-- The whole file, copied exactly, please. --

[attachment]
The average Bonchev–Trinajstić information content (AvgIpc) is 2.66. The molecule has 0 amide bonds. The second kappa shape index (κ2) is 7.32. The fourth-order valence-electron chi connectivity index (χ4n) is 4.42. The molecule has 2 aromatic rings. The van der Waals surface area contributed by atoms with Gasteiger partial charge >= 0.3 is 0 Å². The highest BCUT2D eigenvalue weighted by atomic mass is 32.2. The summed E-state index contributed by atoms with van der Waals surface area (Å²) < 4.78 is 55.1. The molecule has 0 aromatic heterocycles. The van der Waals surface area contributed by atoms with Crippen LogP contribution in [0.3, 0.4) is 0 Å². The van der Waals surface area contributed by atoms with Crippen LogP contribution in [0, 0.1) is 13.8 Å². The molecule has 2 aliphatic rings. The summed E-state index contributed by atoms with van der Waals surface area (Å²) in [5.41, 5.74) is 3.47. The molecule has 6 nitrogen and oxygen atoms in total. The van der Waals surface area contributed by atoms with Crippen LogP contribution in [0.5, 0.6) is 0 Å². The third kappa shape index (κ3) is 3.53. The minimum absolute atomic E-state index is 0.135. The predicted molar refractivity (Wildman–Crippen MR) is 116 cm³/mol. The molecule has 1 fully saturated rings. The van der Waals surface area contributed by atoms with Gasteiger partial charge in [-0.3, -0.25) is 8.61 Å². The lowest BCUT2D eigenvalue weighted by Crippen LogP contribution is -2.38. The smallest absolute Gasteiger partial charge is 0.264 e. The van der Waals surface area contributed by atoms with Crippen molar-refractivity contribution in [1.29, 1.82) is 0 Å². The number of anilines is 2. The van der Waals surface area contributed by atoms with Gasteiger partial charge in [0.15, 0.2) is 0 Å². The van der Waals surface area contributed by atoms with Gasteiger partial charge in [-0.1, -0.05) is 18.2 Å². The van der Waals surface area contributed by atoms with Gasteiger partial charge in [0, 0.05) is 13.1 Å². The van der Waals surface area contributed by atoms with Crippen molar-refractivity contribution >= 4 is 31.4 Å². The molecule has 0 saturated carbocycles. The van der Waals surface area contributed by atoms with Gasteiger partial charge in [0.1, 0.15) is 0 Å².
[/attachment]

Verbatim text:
The average Bonchev–Trinajstić information content (AvgIpc) is 2.66. The molecule has 0 amide bonds. The second kappa shape index (κ2) is 7.32. The fourth-order valence-electron chi connectivity index (χ4n) is 4.42. The molecule has 2 aromatic rings. The van der Waals surface area contributed by atoms with Gasteiger partial charge >= 0.3 is 0 Å². The highest BCUT2D eigenvalue weighted by atomic mass is 32.2. The summed E-state index contributed by atoms with van der Waals surface area (Å²) < 4.78 is 55.1. The molecule has 0 aromatic heterocycles. The van der Waals surface area contributed by atoms with Crippen LogP contribution in [0.3, 0.4) is 0 Å². The van der Waals surface area contributed by atoms with Crippen LogP contribution in [0, 0.1) is 13.8 Å². The molecule has 2 aliphatic rings. The summed E-state index contributed by atoms with van der Waals surface area (Å²) in [5.41, 5.74) is 3.47. The molecule has 6 nitrogen and oxygen atoms in total. The van der Waals surface area contributed by atoms with Crippen LogP contribution in [0.5, 0.6) is 0 Å². The third kappa shape index (κ3) is 3.53. The minimum absolute atomic E-state index is 0.135. The predicted molar refractivity (Wildman–Crippen MR) is 116 cm³/mol. The molecule has 1 fully saturated rings. The van der Waals surface area contributed by atoms with Gasteiger partial charge in [-0.3, -0.25) is 8.61 Å². The lowest BCUT2D eigenvalue weighted by Crippen LogP contribution is -2.38. The smallest absolute Gasteiger partial charge is 0.264 e. The van der Waals surface area contributed by atoms with Crippen molar-refractivity contribution in [1.29, 1.82) is 0 Å². The number of anilines is 2. The van der Waals surface area contributed by atoms with Gasteiger partial charge in [0.15, 0.2) is 0 Å². The van der Waals surface area contributed by atoms with Gasteiger partial charge in [-0.1, -0.05) is 18.2 Å². The van der Waals surface area contributed by atoms with Gasteiger partial charge in [0, 0.05) is 13.1 Å². The van der Waals surface area contributed by atoms with Crippen molar-refractivity contribution >= 4 is 31.4 Å². The molecule has 0 saturated carbocycles. The van der Waals surface area contributed by atoms with Gasteiger partial charge in [0.1, 0.15) is 0 Å².